Whoa! Indus Creed, the trailblazers of Indian rock who have both blazed the trail and trailed the blaze on the country’s soundscape, is back after a 17-year-long hiatus! And how! But, before I get to the how, let me look back at the who: A bit of the rock ‘n’ roll renegades’ history, just to freshen up your memory. Indus Creed, in its first avatar, was called Rock Machine, a sextet that was created in 1984 and featured Mahesh Tinaikar, Mark Selwyn, Ian Santamaria (vocals), Aftab Currim (rhythm guitar) and Suresh Bhadricha (drums). Soon, it went though many changes as its original members kept moving out and new ones moving in. It even changed its name and transformed into Alms for Shanti, a fusion rock band, that brought out a Hindi album, Kashmakash, in 2002. As Rock Machine, they cut two albums, Rock ‘n’ Roll Renegade in 1988, followed by The Second Coming two years later.
Uday Benegal, who had taken over Santamaria as lead vocalist soon after the band’s inception, is perhaps the best thing to have happened to the act. In its current avatar, Indus Creed has Uday (vocals, acoustic guitar) as its frontman, with Mahesh Tinaikar (electric and acoustic guitar), Zubin Balaporia (keyboards, vocals), Rushad Mistry (bass) and Jai Row Kavi (drums) joining the pack.
Now, back to the how. If you have a soft spot for rock (and poetry, if you swing and swear by Floyd and Morrison and Dylan and Cobain and Cohen), the band’s latest album, Evolve, proves to be a revelation. A revelation you’ll revel in, and feel glad and grateful you had. After all, how often do you listen to an Indian rock band belting out tracks — not imitative, but inventive and original — that are eerily reminiscent of songs that are anthems in the world rockdom, part of the vocabulary of the legions of the genre’s admirers?
It was Indus Creed unplugged as I hit out, with headphones in place, hours after the album arrived, transported, transfixed to the strong and deep undertows of their music, getting swayed away by, and subsumed in, the sheer expanse of their sound. Granted, much of the magic Creed weaves is due to the Grammy-nominated venerable mixing engineer Tim Palmer — who’s famously mixed tracks for musicians and acts as varied as Robert Plant, Mark Knopfler, Pearl Jam and U2 — and New York’s Andy VanDette, who’s mastered it, but, certainly, there is more to an album than its mixing and mastering works.
The trip begins with the very first track, Fireflies, that picks up pace after a soft, soothing start, with a delightful guitar riff preceding the beautiful blend of the lead male voice (Uday, sonorous), alternating between frenetic and slow pitch, and drums (Jai, astounding). The song speaks of “dancing iridescence” in someone’s eyes like “fireflies”. The repeating strain, “Oh, the sun went out today, for reasons you won’t say and I just can’t look away, from those fireflies,” with some variations in the lyrics, is delightful.
Fireflies is a suitable precursor to the fireworks the Creed strings together subsequently. Next to follow is Dissolve, a lovely ballad and the album’s longest track (7.38), that is high on lyrics: “No more to run, I am one with my destination. I surrender, my throne I disown, this is my abdication.”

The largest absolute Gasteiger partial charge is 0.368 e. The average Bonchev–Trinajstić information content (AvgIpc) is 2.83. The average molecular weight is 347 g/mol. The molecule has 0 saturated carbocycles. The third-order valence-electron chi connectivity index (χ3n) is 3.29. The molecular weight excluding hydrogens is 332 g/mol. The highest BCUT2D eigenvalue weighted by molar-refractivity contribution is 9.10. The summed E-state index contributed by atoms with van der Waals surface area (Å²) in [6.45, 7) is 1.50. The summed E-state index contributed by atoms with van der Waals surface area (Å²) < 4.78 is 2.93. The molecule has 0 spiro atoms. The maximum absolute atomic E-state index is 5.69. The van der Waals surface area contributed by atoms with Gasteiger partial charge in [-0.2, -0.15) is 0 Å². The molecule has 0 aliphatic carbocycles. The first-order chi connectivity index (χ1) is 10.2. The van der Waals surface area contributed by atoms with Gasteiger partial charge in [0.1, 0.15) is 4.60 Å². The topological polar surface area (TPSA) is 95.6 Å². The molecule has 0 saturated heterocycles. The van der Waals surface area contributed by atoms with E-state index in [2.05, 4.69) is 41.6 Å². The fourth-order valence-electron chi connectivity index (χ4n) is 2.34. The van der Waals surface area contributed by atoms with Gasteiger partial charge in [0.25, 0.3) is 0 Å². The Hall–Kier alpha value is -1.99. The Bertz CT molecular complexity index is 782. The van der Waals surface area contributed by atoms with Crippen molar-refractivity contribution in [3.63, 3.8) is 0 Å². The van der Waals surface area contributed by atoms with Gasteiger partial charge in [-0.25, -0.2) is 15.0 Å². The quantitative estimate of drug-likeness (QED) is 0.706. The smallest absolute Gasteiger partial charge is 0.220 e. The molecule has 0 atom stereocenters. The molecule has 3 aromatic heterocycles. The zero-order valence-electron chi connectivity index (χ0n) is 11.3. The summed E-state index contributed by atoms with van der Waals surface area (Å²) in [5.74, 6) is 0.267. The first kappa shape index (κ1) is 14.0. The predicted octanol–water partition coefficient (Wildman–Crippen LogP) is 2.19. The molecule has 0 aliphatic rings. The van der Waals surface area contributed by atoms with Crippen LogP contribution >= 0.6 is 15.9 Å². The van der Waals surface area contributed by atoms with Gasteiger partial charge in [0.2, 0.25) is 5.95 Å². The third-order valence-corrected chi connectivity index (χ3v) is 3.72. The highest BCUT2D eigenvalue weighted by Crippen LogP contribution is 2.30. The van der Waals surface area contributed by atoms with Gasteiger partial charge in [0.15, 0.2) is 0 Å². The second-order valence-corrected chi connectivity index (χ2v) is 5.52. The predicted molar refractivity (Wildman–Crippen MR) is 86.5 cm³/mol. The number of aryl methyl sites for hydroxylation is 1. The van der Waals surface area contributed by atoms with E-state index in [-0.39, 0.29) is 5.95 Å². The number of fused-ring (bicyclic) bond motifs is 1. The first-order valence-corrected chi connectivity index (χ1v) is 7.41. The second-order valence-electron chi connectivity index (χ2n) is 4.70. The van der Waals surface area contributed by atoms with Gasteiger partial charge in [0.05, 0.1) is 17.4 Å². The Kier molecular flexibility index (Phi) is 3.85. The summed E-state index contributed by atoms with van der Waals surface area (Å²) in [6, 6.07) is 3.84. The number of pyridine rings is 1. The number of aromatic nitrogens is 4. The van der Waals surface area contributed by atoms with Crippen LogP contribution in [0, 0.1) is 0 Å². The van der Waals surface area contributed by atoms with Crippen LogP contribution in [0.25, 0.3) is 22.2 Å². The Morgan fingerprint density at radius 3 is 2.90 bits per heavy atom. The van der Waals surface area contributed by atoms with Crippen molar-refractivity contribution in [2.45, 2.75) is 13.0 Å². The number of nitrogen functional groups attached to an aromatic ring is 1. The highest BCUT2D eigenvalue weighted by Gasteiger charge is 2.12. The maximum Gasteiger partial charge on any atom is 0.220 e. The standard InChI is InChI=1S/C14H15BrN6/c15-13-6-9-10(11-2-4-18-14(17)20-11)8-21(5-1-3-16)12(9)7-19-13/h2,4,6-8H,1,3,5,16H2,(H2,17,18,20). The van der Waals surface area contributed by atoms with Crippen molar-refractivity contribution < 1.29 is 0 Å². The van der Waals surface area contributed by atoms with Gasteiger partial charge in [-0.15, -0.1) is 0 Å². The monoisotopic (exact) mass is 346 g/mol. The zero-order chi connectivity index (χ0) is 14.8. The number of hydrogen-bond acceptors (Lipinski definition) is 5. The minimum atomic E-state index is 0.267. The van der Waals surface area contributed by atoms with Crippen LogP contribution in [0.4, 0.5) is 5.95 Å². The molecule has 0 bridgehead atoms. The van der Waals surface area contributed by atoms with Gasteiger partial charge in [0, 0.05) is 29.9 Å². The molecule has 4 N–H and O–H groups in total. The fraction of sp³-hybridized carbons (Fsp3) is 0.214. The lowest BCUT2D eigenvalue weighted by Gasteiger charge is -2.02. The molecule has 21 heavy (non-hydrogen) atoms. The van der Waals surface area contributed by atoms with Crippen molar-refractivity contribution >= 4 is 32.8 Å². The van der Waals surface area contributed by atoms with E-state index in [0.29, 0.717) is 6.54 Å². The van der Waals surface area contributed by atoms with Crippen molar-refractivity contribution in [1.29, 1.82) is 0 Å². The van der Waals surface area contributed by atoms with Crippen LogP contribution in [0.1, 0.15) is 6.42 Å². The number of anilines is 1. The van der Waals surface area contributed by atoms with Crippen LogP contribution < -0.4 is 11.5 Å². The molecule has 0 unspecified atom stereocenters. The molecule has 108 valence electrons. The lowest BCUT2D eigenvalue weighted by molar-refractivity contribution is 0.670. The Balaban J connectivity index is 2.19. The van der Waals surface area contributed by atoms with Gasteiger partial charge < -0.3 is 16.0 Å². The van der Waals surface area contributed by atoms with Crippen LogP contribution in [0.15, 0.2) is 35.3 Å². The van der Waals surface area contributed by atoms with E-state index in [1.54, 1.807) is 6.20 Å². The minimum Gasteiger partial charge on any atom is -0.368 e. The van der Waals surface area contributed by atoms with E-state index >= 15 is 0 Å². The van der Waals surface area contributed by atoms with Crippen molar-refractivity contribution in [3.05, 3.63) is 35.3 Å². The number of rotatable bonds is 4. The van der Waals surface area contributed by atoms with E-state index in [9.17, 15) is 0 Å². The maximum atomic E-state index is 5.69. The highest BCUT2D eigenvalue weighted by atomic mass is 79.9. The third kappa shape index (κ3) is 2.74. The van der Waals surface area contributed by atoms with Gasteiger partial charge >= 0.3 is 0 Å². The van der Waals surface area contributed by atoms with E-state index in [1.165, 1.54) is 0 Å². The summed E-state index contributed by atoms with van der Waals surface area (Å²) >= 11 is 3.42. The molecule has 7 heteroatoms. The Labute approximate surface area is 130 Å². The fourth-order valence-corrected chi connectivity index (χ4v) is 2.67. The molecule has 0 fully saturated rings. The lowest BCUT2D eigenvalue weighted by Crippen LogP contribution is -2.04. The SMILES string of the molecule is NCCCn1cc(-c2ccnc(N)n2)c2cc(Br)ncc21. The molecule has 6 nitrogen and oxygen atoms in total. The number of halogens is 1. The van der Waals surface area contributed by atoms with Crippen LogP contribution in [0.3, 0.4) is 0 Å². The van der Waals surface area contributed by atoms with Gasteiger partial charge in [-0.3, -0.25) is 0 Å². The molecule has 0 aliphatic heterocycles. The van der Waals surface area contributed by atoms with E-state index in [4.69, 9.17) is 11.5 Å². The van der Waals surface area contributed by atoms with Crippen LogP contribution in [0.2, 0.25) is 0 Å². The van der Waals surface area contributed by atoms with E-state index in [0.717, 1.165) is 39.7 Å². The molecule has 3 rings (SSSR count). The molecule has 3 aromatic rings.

The Money makes electronica enjoyable. The strain, “Why did you take the money”, is angry and rebellious and a powerful statement on corruption in the public sphere. Even though the drums make the tempo flounder at places, the track reaches its glory towards the end.
Take It Harder is the real winner. A quintessential rock track, it’s Floyd-ish in texture and feels all the more better for it. No Disgrace erupts in your ears with its progressions mixed amazingly well. Uday and Zubin make a virtue of losing the rat race: “There’s nooooooo disgrace, in loooooosing the race.” The song reaches the zenith of its beauty towards the end with the lead voice, the guitar and the drums strumming a crescendo that fades out somewhat abruptly.
Come Around is soaked in nostalgia. The guitar gently works, acoustic blending well with electric. The fusion of drum is the song’s another highlight. I loved the way Uday introduces variation with “If you come around this way, if you come around this way, say hello”.
Bulletproof (Uday, Zubin, Mahesh and Jai) is fast-paced and opens and unfurls like an explosion, with its great guitar riffs set to enthral the hardcore fan. Goodbye stands out for the variation and experimentation in guitar work as well as in the pitch of the lead voice. Together with Bulletproof, the track is a proof of just how much difference can good mixing work make. “Take a bow, the ceremony went beautifully, picture perfect, everyone had a ball,” croons Uday. Take a bow, Creed, I had a ball.
Evolve unfolds like the very best of rock albums. The eight odd tracks are electrifying, intense, addictive and groovy, with some of them growing on you each time you listen to them, and make for high-octane listening experience. In many ways, Evolve symbolises the band’s own journey and, of course, evolution from hard rock to alternative/progressive sounds.
This ambitious album, with slickly produced (what I’d call) “Eastern rock songs” seeped in a great variety of atmospherics and rooted in the realities of our land, will thrill you, and then thrill you some more. I kept flicking through the tracks, amazed and incredulous and enamoured (not to mention giving in to a bit of head-banging), and kept rooting for Creed, as if I were at a live performance, issuing whoops of delight, their music coursing through my veins, stirring my soul.
To put it simply, Evolve is (critics should always steer clear of hyperbole, but, clearly, I can’t resist) mesmeric. It’s a well-conceived and, more importantly, well-crafted album, and I’d even go to the extent of giving a shout-out to anybody who listens: “Go, buy it.” And, that, even if you don’t have any ear for rock.